Large Crowd Aims for City Council Seats

By Leonard “Guzz” Brophy IV

We already know this year’s presidential campaign is a wild one, but how about at the local level? It could be big too. Twenty-two people as of Wednesday have pulled papers for potential campaigns for five open council seats. They have until August 7 to gather 30 signatures from Santa Monica residents to make their campaigns official.

There will actually be two separate council elections. One for four seats, and all the incumbents elected to those seats in 2016--Gleam Davis, Terry O’Day, and Ted Winterer--have pulled papers, as has Ana Jara, who was appointed to the council last year after 2016 winner Tony Vazquez resigned. The other election is for one seat. Kristin McCowan, who was appointed earlier this month to fill the seat vacated by Greg Morena, has pulled papers to keep her position.

Among those potentially challenging the incumbents are Planning Commissioner Mario Fonda-Bonardi and Arts Commissioner Phil Brock. Both men pulled papers for the four-seat race. Fonda-Bonardi has never run for a council seat. Brock ran and lost in 2014. He also had a failed write-in candidacy in 2016.

Brock is a columnist for our arch-rival the Santa Monica Mirror, a frequent poster on local social media boards, and maker of a local video series titled Brock on Your Block. Among those who have pulled papers, he is the biggest threat to the four-seat incumbents. Brock has a decent-sized following and wrote on social media that “it is time to restore the soul of this city and represent the residents of our community.”

The most vulnerable among the four-seat incumbents is Jara, who has only been on the council for a year and a half and has never run for council. She had a failed bid for the school board in 2004. But even with that disadvantage, history is on Jara’s side. Like her, Davis and O’Day reached the council via appointment (Davis in 2009 and O’Day in 2010) and both won elections to keep their seats in 2010. They have since successfully been re-elected twice.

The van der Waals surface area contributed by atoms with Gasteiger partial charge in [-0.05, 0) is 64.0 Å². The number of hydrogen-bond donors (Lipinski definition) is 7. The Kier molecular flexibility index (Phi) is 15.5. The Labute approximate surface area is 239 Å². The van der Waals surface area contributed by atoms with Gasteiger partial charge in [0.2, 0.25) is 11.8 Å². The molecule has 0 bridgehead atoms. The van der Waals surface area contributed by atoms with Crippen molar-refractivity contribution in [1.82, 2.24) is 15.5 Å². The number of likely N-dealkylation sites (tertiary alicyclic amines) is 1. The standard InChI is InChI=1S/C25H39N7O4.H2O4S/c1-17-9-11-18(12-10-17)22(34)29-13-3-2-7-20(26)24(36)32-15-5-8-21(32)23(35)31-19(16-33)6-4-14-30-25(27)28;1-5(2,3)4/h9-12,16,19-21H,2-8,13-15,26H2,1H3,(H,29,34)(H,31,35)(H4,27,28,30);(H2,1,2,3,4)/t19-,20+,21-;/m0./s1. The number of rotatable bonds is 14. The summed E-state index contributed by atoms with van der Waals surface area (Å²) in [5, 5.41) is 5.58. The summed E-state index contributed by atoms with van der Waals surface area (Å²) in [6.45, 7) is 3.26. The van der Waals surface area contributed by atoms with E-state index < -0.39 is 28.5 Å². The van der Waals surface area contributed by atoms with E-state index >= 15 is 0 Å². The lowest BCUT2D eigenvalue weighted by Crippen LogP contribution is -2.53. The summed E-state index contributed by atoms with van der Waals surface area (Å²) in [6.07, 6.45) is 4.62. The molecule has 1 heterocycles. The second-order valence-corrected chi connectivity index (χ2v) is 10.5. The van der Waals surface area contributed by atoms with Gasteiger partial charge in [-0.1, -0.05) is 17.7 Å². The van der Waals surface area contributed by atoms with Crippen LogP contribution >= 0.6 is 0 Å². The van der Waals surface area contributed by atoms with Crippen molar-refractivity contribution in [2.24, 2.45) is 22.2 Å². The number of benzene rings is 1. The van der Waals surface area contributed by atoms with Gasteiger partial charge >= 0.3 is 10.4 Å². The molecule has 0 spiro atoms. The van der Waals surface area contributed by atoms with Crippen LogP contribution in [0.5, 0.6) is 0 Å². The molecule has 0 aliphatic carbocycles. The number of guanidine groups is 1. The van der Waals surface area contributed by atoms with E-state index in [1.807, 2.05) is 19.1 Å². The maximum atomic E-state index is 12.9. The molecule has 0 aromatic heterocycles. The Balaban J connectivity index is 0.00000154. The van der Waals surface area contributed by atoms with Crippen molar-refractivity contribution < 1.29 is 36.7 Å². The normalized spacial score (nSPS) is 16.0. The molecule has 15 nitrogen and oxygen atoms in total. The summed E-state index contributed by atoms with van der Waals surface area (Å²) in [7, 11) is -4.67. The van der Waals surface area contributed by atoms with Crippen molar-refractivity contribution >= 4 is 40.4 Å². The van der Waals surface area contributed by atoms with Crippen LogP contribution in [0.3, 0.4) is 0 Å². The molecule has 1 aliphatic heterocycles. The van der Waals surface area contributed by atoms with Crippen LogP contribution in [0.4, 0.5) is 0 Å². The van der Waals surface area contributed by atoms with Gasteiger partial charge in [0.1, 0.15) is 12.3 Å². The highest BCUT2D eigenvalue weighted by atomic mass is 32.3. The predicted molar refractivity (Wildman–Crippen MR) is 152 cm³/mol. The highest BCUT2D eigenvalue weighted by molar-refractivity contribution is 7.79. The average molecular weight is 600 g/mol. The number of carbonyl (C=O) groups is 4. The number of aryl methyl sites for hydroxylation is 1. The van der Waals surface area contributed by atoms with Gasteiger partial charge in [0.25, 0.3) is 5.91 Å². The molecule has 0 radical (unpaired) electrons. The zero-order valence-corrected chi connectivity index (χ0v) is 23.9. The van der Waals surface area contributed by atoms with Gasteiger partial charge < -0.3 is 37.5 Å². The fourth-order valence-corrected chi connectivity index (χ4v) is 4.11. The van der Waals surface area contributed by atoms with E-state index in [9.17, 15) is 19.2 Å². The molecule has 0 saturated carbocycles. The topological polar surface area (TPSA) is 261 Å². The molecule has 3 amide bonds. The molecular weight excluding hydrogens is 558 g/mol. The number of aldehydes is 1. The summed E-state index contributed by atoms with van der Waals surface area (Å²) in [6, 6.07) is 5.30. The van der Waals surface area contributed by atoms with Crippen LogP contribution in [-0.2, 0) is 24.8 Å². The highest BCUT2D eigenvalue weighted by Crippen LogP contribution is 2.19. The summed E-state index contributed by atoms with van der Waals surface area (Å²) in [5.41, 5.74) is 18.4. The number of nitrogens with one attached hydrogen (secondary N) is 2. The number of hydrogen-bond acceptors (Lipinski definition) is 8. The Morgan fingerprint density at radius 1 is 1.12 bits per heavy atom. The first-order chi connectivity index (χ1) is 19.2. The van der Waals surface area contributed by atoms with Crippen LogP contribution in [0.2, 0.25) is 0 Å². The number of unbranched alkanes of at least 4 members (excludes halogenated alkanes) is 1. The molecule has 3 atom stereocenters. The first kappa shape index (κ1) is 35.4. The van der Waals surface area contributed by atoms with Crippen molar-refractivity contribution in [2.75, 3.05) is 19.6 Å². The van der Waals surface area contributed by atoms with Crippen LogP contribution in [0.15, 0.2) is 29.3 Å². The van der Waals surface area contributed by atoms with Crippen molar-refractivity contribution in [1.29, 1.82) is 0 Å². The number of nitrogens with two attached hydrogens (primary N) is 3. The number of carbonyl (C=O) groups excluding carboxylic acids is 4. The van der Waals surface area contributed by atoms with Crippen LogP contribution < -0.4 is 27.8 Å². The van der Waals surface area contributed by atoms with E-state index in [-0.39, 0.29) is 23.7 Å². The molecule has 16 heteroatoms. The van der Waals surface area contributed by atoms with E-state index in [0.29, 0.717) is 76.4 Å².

Winterer came to the council by being the top vote-getter in the 2012 election. He is the only person in both council competitions this year who did not initially earn a council seat via appointment.

With her appointment, McCowan became Santa Monica’s first black female council member. She has four potential challengers as of Wednesday. Two of them also pulled papers for the four-seat race. They must decide which papers to return. One cannot run in both races. None of McCowan’s potential rivals is a major player on the scene, and the Observer finds it highly unlikely she would lose. Whoever wins this one-seat race will have to run again in 2022 if the person wants to keep it.

In the campaign for the Santa Monica-Malibu Unified School District board, 20-year board member Maria Leon-Vazquez pulled papers, as did Jon Kean, who joined the board in 2016 without an election because there weren’t enough candidates. Fellow incumbent Ralph Mechur has not made his move. There are so far three potential challengers. Among them is Seth Jacobson, a Malibu resident who unsuccessfully ran in 2012.

Elections for the rent control Board and Santa Monica College Board will also be on the November ballot. But we’re aware the interest level is not high in either competition. Also likely to appear on the ballot is a measure that would raise the tax rate on real estate sales over $5 million from .3 percent to .6 percent. City officials said it could annually raise up to $3 million in a good economy, but just half that if Covid-19 is still around. This tax would be an attempt for the City to recoup a fraction of its massive shutdown-induced financial losses.


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